Canada: Proposed Anti-Spam and Privacy Law Changes: What Business Need To Know

Last Updated: November 22 2010

Ariane Siegel, Paige Backman, Corrine Kennedy and Geoffrey Marr1

After four years of review, discussion and recommendations by leading privacy experts, Privacy Commissioners and Industry Canada, Bill C-29, which provides proposed amendments to the Personal Information Protection and Electronic Documents Act2 ("PIPEDA"), began its second reading in the House of Commons on October 26th, 2010, and is expected to come into force early in 2011. The proposed amendments under Bill C-29 are being made in accordance with a mandatory five-year review of the legislation provided for in Section 29(1) of PIPEDA.

One significant amendment involves a new provision dealing with breach notification. For the first time under PIPEDA, the proposed amendments present a mandatory notification framework for security breach related to personal information.

It is interesting to note that the Bloc Québécois announced their opposition to Bill C-29 at the second reading stage, stating that federal privacy laws interfere with provincial jurisdiction.

Also making headlines recently is the re-introduction of anti-spam legislation, entitled Bill C-28, the Fighting Internet and Wireless Spam Act ("FISA"). FISA targets spam or commercial electronic messages, spyware and phishing, among other things. It also provides additional amendments to PIPEDA, including prohibiting the collection of personal information through unauthorized access to computer systems, and prohibiting the unauthorized compiling of electronic address lists. FISA is also at the second reading stage in the House of Commons.

Below is a list of the most relevant proposed amendments to PIPEDA under Bill C-29 and highlights of FISA, from a corporate perspective, along with suggested action items to ensure your organization continues to be compliant with PIPEDA and will be compliant with FISA.

PART I – BILL C-29 – PIPEDA AMENDMENTS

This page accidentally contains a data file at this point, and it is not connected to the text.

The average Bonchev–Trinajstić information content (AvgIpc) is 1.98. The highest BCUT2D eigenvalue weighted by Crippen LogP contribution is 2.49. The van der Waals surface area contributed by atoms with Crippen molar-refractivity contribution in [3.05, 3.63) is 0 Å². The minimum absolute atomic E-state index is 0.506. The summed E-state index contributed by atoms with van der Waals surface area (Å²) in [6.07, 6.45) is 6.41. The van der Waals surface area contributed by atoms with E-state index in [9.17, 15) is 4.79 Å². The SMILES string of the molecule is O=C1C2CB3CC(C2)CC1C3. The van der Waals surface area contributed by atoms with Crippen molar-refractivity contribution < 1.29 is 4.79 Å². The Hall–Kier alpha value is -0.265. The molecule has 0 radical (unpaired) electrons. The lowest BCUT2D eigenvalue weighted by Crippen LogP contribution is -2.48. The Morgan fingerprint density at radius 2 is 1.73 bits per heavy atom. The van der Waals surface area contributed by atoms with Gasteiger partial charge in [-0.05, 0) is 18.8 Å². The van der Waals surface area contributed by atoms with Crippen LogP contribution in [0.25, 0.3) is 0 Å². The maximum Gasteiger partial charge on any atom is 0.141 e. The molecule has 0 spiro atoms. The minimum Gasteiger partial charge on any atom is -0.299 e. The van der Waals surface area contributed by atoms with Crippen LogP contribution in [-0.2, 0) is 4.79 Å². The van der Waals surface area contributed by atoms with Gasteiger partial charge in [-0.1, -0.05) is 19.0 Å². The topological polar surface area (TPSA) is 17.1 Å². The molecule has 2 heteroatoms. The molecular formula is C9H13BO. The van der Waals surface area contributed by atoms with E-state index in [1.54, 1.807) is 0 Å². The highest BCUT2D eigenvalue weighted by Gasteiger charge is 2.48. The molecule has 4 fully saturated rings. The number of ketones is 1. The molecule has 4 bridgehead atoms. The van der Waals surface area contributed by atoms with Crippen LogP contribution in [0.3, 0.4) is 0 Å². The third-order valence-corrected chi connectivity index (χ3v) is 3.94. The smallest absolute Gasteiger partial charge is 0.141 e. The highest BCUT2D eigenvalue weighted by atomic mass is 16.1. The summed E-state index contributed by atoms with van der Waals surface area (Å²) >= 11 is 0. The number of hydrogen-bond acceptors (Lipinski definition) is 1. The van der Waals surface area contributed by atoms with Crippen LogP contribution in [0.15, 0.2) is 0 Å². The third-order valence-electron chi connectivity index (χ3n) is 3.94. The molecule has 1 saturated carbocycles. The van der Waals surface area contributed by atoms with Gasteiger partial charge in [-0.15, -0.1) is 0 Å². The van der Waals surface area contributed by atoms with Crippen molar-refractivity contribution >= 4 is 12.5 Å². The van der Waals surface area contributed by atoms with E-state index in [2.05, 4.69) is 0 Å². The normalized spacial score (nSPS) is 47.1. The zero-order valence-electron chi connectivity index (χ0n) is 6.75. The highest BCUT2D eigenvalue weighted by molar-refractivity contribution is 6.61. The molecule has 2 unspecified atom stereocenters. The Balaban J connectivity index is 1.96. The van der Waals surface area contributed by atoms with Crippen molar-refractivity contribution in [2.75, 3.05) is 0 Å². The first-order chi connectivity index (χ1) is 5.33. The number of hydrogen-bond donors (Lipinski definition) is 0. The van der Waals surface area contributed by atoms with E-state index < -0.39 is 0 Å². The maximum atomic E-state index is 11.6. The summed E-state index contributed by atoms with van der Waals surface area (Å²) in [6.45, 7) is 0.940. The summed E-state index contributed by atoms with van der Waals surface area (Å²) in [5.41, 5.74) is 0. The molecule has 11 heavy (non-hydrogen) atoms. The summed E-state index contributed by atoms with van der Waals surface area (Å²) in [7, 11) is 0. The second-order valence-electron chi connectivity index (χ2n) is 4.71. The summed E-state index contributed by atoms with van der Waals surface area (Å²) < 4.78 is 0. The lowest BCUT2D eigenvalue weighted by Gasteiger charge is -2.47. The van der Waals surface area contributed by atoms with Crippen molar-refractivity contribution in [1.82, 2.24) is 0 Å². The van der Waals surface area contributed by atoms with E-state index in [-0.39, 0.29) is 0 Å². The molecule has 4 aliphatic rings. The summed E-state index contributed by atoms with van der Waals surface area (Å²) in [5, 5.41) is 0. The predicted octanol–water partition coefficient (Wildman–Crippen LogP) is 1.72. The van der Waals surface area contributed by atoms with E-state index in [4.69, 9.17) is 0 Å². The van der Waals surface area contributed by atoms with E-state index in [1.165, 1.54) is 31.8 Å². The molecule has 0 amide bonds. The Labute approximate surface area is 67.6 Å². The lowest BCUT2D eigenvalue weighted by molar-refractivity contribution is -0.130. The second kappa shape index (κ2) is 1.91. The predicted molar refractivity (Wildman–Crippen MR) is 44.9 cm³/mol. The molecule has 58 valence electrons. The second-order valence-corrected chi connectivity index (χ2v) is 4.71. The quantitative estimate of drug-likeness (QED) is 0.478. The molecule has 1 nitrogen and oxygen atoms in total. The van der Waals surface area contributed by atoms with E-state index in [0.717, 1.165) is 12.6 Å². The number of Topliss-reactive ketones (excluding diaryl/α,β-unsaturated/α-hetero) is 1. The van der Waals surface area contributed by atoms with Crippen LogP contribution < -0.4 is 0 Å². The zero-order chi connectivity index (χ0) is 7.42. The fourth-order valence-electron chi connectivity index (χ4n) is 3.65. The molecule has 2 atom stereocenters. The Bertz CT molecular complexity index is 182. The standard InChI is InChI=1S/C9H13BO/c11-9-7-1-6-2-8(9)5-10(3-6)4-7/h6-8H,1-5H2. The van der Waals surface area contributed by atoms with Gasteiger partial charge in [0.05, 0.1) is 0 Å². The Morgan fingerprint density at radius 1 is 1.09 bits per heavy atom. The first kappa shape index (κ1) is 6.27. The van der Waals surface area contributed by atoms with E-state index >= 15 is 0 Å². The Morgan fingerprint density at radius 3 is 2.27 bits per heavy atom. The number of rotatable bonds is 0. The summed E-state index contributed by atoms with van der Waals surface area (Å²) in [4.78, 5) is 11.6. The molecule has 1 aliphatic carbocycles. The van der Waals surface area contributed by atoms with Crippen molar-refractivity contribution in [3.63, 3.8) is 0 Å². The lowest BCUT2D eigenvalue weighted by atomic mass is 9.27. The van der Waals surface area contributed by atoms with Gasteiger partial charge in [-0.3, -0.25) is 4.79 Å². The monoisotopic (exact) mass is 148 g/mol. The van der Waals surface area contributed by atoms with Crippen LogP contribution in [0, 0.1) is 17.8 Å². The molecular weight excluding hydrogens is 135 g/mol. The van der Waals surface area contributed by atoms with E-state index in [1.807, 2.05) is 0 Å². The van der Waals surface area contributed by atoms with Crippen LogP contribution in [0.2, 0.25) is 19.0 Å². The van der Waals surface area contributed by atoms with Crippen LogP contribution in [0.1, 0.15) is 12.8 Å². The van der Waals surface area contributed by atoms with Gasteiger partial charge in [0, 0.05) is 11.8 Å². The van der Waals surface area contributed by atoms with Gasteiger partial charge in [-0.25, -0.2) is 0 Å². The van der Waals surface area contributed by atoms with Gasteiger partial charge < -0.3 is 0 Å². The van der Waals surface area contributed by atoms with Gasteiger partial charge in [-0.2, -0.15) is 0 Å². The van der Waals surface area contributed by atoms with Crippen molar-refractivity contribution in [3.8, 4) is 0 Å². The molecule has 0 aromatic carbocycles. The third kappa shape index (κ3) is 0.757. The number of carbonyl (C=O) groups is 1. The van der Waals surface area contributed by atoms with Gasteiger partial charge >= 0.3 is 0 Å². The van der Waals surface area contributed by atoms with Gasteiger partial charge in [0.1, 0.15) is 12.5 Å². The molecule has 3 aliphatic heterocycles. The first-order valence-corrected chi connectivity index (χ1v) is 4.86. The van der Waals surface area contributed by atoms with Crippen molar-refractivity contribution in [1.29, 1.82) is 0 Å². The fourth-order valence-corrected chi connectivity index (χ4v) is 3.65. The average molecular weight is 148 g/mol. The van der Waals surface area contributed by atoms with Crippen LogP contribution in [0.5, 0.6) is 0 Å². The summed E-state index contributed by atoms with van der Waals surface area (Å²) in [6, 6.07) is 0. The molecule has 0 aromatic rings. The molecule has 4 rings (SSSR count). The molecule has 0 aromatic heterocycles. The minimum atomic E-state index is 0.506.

What constitutes valid consent?

The proposed amendments refine when the consent given will be valid and expand on the enumerated exemptions available regarding requirements to obtain an individual's consent. Consent of an individual will only be valid "if it is reasonable to expect that the individual understands the nature, purpose and consequences of the collection, use or disclosure of personal information to which they are consenting."3

This clarification suggests a higher onus will be placed on the entity seeking consent, whether such consent is being sought through its privacy policy or otherwise, to ensure that such entity clearly explains how and why personal information will be collected, used and/or disclosed, as well as ensuring that such entity does not overstep the bounds of reasonability in so doing. This proposed amendment should also give businesses pause when seeking consent from children, minors and those with whom there may be capacity issues.

In addition, the proposed amendments expand the list of circumstances in which an entity may collect and use personal information without the consent of the individual, including notably, where the personal information constitutes the work product created in the course of employment,4 and disclose information without the consent of the individual where such personal information is requested by police in certain instances.5 Businesses should take the opportunity to review their privacy policies to ensure that they reflect correct practices and that the individual is providing the appropriate level of informed consent in respect of the collection, use and disclosure of his or her personal information.